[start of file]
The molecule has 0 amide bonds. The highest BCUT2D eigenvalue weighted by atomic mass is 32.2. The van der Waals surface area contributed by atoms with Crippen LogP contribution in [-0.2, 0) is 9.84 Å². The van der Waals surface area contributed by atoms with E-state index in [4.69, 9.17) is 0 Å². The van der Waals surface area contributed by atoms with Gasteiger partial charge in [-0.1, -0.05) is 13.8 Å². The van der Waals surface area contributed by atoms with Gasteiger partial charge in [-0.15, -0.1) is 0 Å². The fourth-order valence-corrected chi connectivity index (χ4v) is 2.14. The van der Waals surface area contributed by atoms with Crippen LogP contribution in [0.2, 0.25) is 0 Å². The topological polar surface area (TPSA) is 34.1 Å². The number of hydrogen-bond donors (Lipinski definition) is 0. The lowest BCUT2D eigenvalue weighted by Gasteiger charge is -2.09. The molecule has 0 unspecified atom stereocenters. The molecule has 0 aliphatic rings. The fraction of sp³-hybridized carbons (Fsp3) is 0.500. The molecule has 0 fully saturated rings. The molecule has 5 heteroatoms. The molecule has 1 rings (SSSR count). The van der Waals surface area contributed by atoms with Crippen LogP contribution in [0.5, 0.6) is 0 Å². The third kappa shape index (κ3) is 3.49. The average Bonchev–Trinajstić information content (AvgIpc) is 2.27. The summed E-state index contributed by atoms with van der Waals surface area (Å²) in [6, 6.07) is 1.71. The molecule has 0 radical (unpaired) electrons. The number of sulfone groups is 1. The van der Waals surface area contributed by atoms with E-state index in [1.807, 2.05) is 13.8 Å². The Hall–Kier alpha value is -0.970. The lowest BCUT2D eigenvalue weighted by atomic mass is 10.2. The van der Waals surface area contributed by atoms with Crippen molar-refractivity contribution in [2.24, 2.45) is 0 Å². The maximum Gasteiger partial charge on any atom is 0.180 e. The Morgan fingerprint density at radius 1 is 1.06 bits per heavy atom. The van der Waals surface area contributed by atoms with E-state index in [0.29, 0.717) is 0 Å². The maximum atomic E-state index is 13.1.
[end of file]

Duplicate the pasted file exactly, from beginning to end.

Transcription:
The molecule has 0 amide bonds. The highest BCUT2D eigenvalue weighted by atomic mass is 32.2. The van der Waals surface area contributed by atoms with Crippen LogP contribution in [-0.2, 0) is 9.84 Å². The van der Waals surface area contributed by atoms with E-state index in [4.69, 9.17) is 0 Å². The van der Waals surface area contributed by atoms with Gasteiger partial charge in [-0.1, -0.05) is 13.8 Å². The van der Waals surface area contributed by atoms with Gasteiger partial charge in [-0.15, -0.1) is 0 Å². The fourth-order valence-corrected chi connectivity index (χ4v) is 2.14. The van der Waals surface area contributed by atoms with Crippen LogP contribution in [0.2, 0.25) is 0 Å². The topological polar surface area (TPSA) is 34.1 Å². The number of hydrogen-bond donors (Lipinski definition) is 0. The lowest BCUT2D eigenvalue weighted by Gasteiger charge is -2.09. The molecule has 0 unspecified atom stereocenters. The molecule has 0 aliphatic rings. The fraction of sp³-hybridized carbons (Fsp3) is 0.500. The molecule has 0 fully saturated rings. The molecule has 5 heteroatoms. The molecule has 1 rings (SSSR count). The van der Waals surface area contributed by atoms with Crippen LogP contribution in [0.5, 0.6) is 0 Å². The third kappa shape index (κ3) is 3.49. The average Bonchev–Trinajstić information content (AvgIpc) is 2.27. The summed E-state index contributed by atoms with van der Waals surface area (Å²) in [6, 6.07) is 1.71. The molecule has 0 radical (unpaired) electrons. The number of sulfone groups is 1. The van der Waals surface area contributed by atoms with E-state index in [1.807, 2.05) is 13.8 Å². The Hall–Kier alpha value is -0.970. The lowest BCUT2D eigenvalue weighted by atomic mass is 10.2. The van der Waals surface area contributed by atoms with Crippen molar-refractivity contribution in [2.24, 2.45) is 0 Å². The maximum Gasteiger partial charge on any atom is 0.180 e. The Morgan fingerprint density at radius 1 is 1.06 bits per heavy atom. The van der Waals surface area contributed by atoms with E-state index in [0.29, 0.717) is 0 Å². The maximum atomic E-state index is 13.1.